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By Debbie le Quesne

Failings report: The other news behind the headlines

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The BBC has picked up on a media release from the Care Quality Commission, reporting that nine sites have been rated inadequate across the north of England.

Some 41 visits in that region had taken place at the time of the newsbreak (April7).

It all makes depressing reading with incidents of faeces on a sofa and a window sill, walls and furniture stained, damp dining chairs and sliding bolts found on the outside of doors. What!

You may think that this news (see www.bbc.co.uk/news/uk-england-32204389 ) is CQC flexing its muscles to sends out a very clear message to those homes where standards are not so good.

Perhaps, that in part, is true – frankly, neither myself or the West Midlands Care Association which I head would ever condone substandard care – but the cases highlight for me another issue and probably a bigger one.

For too many years care providers delivering residential packages have been deprived by local authorities of realistic rates for beds.

Some councils have pegged fees, some have offered minor increments, a few in more affluent areas of the UK have dispensed better deals, while others have been challenged in the courts over chronically poor payments.

This financial deprivation has effectively forced the hand of many providers to keep their quality mark at a safe level, but not at the excellence that many would wish. Safe, indeed, not exemplary . . . it’s what’s being paid for, and has been paid for even in the years of plenty when LAs saw fit to spend budgets on other items they deemed more important tan caring.

With fiscal restraint continuing to look bleak even post-General Election, there appears to be no money left for the poor care provider who must continue to maintain safe care with no extra resource.

Of course, I’m not defending the failing homes, but I would like to think the Commission really did understand the root cause of many of the problems that its enthusiastic diligence will disclose.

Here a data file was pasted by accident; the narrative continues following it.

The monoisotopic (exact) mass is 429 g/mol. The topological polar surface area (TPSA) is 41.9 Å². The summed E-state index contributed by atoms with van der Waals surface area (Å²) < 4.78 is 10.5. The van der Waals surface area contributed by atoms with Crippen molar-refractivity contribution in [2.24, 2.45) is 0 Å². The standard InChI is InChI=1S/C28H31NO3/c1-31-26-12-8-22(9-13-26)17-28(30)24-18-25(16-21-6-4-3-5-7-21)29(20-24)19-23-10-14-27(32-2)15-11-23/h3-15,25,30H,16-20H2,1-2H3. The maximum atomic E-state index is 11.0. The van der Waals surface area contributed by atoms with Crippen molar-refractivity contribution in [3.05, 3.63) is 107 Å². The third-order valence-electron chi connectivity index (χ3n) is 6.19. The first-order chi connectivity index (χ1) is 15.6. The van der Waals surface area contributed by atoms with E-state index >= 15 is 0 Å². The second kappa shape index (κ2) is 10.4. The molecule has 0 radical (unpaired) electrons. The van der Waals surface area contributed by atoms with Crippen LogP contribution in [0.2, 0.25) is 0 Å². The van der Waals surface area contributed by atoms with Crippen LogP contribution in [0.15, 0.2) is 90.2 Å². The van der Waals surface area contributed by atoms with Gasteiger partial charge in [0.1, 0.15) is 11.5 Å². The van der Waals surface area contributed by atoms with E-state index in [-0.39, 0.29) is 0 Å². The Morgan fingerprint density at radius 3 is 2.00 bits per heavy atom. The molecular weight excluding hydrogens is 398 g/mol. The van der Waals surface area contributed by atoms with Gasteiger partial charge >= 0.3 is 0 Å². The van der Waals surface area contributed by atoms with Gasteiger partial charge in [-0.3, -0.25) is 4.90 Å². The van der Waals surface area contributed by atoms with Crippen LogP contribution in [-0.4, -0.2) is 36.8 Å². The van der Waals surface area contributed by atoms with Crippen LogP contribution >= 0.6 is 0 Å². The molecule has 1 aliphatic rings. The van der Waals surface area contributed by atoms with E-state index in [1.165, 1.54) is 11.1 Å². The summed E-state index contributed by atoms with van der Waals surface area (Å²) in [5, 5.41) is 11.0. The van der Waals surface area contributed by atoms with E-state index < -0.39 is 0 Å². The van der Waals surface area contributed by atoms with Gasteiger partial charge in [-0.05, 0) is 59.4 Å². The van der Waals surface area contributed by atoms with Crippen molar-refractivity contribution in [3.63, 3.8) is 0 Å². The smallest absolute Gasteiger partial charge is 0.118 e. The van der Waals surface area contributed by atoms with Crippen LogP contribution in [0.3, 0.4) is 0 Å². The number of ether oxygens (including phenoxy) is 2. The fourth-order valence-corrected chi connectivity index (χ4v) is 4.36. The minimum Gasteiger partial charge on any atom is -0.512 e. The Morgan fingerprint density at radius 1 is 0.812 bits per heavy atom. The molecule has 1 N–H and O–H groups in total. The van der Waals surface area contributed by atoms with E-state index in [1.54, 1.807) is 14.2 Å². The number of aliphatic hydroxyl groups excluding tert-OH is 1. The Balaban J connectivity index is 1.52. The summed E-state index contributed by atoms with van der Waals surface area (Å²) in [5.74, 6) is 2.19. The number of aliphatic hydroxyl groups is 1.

I wonder too just how many homes will fall at the new CQC hurdles because of bad paperwork and poor audit trails. Ironic, isn’t it, that this Government body is fast uncovering the results of its own master’s policies.

Add to this the top-heavy procedures of implementing DoLS and safeguarding, we have a growing pool of homes where ratings are bound to plummet.

I’m not surprised with the emerging outcomes, especially when the standard required to achieve ‘good’ has significantly shifted upwards.

Like most things in life, you get what you pay for.

Here’s a snapshot of the West Midlands picture:

Good  Requires        Inadequate

Improvement

Dudley Care Homes                         3               8                             2

Sandwell Care Homes                    12              10                           0

Wolverhampton Care Homes        4                   5                            1

Walsall Care Homes                        2                 3                            0

Birmingham Care Homes                35            17                             2

Worcester Care Homes                  13              5                              0

Totals                                              69            48                              5

lease note well: Worcestershire, with its better figures, pays better than the other Midlands authorities and there are also more privately funded service users in that region to subsidise those whose care is paid for by the local authority.

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